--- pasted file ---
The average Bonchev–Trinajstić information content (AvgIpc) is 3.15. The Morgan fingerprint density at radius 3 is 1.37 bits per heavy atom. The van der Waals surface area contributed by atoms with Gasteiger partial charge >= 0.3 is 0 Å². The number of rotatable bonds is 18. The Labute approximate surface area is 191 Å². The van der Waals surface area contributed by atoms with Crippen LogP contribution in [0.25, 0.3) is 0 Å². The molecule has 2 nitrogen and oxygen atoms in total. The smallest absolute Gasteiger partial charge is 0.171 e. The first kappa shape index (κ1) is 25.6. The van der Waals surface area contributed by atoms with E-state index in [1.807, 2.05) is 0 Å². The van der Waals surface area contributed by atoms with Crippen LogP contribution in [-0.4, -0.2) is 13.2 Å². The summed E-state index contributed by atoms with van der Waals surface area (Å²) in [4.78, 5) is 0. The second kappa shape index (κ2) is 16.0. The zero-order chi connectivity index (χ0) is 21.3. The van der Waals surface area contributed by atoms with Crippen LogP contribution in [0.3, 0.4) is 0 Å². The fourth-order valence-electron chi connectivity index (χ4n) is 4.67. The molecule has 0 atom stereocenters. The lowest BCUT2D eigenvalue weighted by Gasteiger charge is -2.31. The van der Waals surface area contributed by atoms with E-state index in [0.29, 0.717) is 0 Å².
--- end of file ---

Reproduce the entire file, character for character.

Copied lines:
The average Bonchev–Trinajstić information content (AvgIpc) is 3.15. The Morgan fingerprint density at radius 3 is 1.37 bits per heavy atom. The van der Waals surface area contributed by atoms with Gasteiger partial charge >= 0.3 is 0 Å². The number of rotatable bonds is 18. The Labute approximate surface area is 191 Å². The van der Waals surface area contributed by atoms with Crippen LogP contribution in [0.25, 0.3) is 0 Å². The molecule has 2 nitrogen and oxygen atoms in total. The smallest absolute Gasteiger partial charge is 0.171 e. The first kappa shape index (κ1) is 25.6. The van der Waals surface area contributed by atoms with E-state index in [1.807, 2.05) is 0 Å². The van der Waals surface area contributed by atoms with Crippen LogP contribution in [-0.4, -0.2) is 13.2 Å². The summed E-state index contributed by atoms with van der Waals surface area (Å²) in [4.78, 5) is 0. The second kappa shape index (κ2) is 16.0. The zero-order chi connectivity index (χ0) is 21.3. The van der Waals surface area contributed by atoms with Crippen LogP contribution in [0.3, 0.4) is 0 Å². The fourth-order valence-electron chi connectivity index (χ4n) is 4.67. The molecule has 0 atom stereocenters. The lowest BCUT2D eigenvalue weighted by Gasteiger charge is -2.31. The van der Waals surface area contributed by atoms with E-state index in [0.29, 0.717) is 0 Å².